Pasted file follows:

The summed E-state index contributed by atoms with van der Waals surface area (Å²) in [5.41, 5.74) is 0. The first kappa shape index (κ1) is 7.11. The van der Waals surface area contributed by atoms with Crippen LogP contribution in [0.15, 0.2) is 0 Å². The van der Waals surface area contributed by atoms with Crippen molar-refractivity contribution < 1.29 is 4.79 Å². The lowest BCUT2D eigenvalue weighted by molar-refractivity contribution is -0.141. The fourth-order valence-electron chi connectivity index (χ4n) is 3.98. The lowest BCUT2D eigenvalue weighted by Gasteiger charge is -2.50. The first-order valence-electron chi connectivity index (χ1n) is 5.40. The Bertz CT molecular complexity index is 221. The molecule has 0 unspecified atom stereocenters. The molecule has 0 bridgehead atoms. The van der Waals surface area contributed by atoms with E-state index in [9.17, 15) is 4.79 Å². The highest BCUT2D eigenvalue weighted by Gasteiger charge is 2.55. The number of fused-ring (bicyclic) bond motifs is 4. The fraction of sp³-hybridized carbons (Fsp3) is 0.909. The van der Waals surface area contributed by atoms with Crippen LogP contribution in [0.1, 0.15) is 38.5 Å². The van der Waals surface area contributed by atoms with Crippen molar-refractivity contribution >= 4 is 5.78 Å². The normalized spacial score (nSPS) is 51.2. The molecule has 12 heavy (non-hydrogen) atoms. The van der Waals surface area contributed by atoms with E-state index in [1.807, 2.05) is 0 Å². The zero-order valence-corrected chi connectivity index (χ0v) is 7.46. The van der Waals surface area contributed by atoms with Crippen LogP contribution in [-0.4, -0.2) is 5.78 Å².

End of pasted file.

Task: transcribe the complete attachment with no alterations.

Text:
The summed E-state index contributed by atoms with van der Waals surface area (Å²) in [5.41, 5.74) is 0. The first kappa shape index (κ1) is 7.11. The van der Waals surface area contributed by atoms with Crippen LogP contribution in [0.15, 0.2) is 0 Å². The van der Waals surface area contributed by atoms with Crippen molar-refractivity contribution < 1.29 is 4.79 Å². The lowest BCUT2D eigenvalue weighted by molar-refractivity contribution is -0.141. The fourth-order valence-electron chi connectivity index (χ4n) is 3.98. The lowest BCUT2D eigenvalue weighted by Gasteiger charge is -2.50. The first-order valence-electron chi connectivity index (χ1n) is 5.40. The Bertz CT molecular complexity index is 221. The molecule has 0 unspecified atom stereocenters. The molecule has 0 bridgehead atoms. The van der Waals surface area contributed by atoms with E-state index in [9.17, 15) is 4.79 Å². The highest BCUT2D eigenvalue weighted by Gasteiger charge is 2.55. The number of fused-ring (bicyclic) bond motifs is 4. The fraction of sp³-hybridized carbons (Fsp3) is 0.909. The van der Waals surface area contributed by atoms with Crippen LogP contribution in [0.1, 0.15) is 38.5 Å². The van der Waals surface area contributed by atoms with Crippen molar-refractivity contribution >= 4 is 5.78 Å². The normalized spacial score (nSPS) is 51.2. The molecule has 12 heavy (non-hydrogen) atoms. The van der Waals surface area contributed by atoms with E-state index in [1.807, 2.05) is 0 Å². The zero-order valence-corrected chi connectivity index (χ0v) is 7.46. The van der Waals surface area contributed by atoms with Crippen LogP contribution in [-0.4, -0.2) is 5.78 Å².